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With Energy Reforms, 'Mexico Is Back,' Says Former President

The management and governance of Mexico national oil company Petroleos Mexicanos (Pemex) is going to "change dramatically" as a new era of transparency and accountability is ushered in by reforms adopted late last year to open the company's energy sector to outside investment, former Mexican president Vincente Fox said during a conference call Tuesday.

Mexico's Congress last December gave final approval to reforms opening the country's energy industry to foreign investment after 75 years of monopoly control by Pemex (see Daily GPI, Dec. 12, 2013). Outside money, talent and expertise are seen as vital to exploiting the country's vast oil and natural gas reserves and stemming oil production declines.

"We know that Pemex will operate as another competitor..." Fox said, adding that the Pemex board will no longer have to include representatives from organized labor. He suggested that these slots on the board could be filled by members from the private sector, scientific or academic circles.

"So management, governance of Pemex is going to change dramatically because it's urgent that the change in management culture within Pemex has to change completely to make it totally transparent, to make it totally accountable and to make Pemex highly efficient..." Fox said. "All of these changes are going to be provoked right at the top of the management structure of Pemex."

Fox, who was a member of Mexico's National Action Party and was president from late 2000 to late 2006, made his remarks during a conference call sponsored by conservative Texas-based think tank Institute for Policy Innovation. He said the energy sector reforms represent a "game-changer" for his country.

Mexico has vast resources of oil and gas in the deepwater Gulf of Mexico that Pemex has been unable to exploit due to a lack of resources. The same is true for the substantial slice of the Eagle Ford Shale that lies in Mexico. A little to the north, the Eagle Ford has been a boon to the South Texas economy and to U.S. oil supplies, which Fox noted.

Mexico has "a huge opportunity" to attract investment and technology to its energy sector, he said. The early birds to Mexico will get the best worms, in the form of the best contracts and concessions to do business in the country, Fox said. Openness might not be 100% at first, but Mexico boasts a stable currency and trade agreements with 43 of the world's leading economies, including those in Europe, South America, as well as Japan, the United States and Canada, Fox said.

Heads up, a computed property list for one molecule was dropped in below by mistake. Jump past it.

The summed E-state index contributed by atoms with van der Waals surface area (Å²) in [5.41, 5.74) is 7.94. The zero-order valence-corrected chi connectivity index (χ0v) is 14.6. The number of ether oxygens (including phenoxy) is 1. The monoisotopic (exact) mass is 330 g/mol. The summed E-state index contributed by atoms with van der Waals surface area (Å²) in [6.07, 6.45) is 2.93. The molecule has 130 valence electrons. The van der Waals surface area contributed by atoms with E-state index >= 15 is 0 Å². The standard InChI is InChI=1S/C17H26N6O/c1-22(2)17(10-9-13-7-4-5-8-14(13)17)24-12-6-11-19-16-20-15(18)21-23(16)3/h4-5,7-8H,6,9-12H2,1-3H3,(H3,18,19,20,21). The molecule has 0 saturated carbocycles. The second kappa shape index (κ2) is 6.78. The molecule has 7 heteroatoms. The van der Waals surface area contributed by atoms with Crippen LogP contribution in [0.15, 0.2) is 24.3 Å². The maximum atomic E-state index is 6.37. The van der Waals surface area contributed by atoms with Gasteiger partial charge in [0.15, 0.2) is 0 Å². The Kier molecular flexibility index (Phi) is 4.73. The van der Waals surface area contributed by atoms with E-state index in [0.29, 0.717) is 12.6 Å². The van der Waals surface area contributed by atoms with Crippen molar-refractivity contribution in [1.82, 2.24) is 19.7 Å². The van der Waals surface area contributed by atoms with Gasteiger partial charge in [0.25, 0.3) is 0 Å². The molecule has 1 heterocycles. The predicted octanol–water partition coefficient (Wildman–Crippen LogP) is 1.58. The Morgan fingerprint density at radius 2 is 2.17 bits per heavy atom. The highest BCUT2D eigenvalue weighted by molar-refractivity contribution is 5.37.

This week law firm White & Case LLP released a report on Mexico's public-private partnership (PPP) law, which was enacted in December, and what it means for infrastructure investment in the country.

"Investors in Mexican infrastructure projects have faced some uncomfortable unknowns," said Someera Khokhar, Americas regional section head for the energy, infrastructure, project finance and asset finance group of White & Case. "Mexico is gearing up for an infrastructure surge, and the new federal laws aim to attract foreign investment and give investors and contractors a more certain -- and more familiar -- environment."

According to the firm, legal changes provide greater security for investors and include:

  • A thorough, transparent bidding process means requests for proposals will be widely published and contracting authorities have to prepare feasibility studies for prospective PPPs. Bidders can present unsolicited proposals; they can recover reasonable bid costs and will have a financial advantage at a public bid stage.
  • ??Minimum mandatory terms protect investors' and developers' interests and allow flexibility (e.g., clearly defined rights and obligations, risk sharing, liquidation damages on default), but the parties define the detail.
  • Clearer rights for investors include rules on taking security interests in tangible and intangible assets, temporary step-in rights and compensation rights if a contracting authority terminates a contract.
  • The right to domestic or international arbitration of disputes expressly exists and is consistent with the United Nations Commission on International Trade Law Model Law on Commercial Arbitration. Arbitration awards can be enforced.

Fox said Tuesday he was "very happy" to see reform coming to Mexico's energy sector, even though it didn't happen under his administration, which ran from late 2000 to late 2006. "I tried hard, but we didn't attain it [energy industry reform]."

He praised President Enrique Pena, a member of the Institutional Revolutionary Party (PRI), who began his six-year term in 2012. "He was very smart in looking for consensus," Fox said. "He was very smart in looking for the constitutional change not to be rejected by any political party. And he was very careful in now knowing that it's in hands of the government, that it's in the hands of the PRI party...to have the capacity to go further with the secondary laws and these regulations.

"So get ready. The opportunity is here. I know there are opportunities in other parts of the world, but Mexico today is back with a very strong momentum...Today, investment in China is coming back to Mexico because of its strength in this manufacturing capacity that no other country has in North America and in very few parts of the world."

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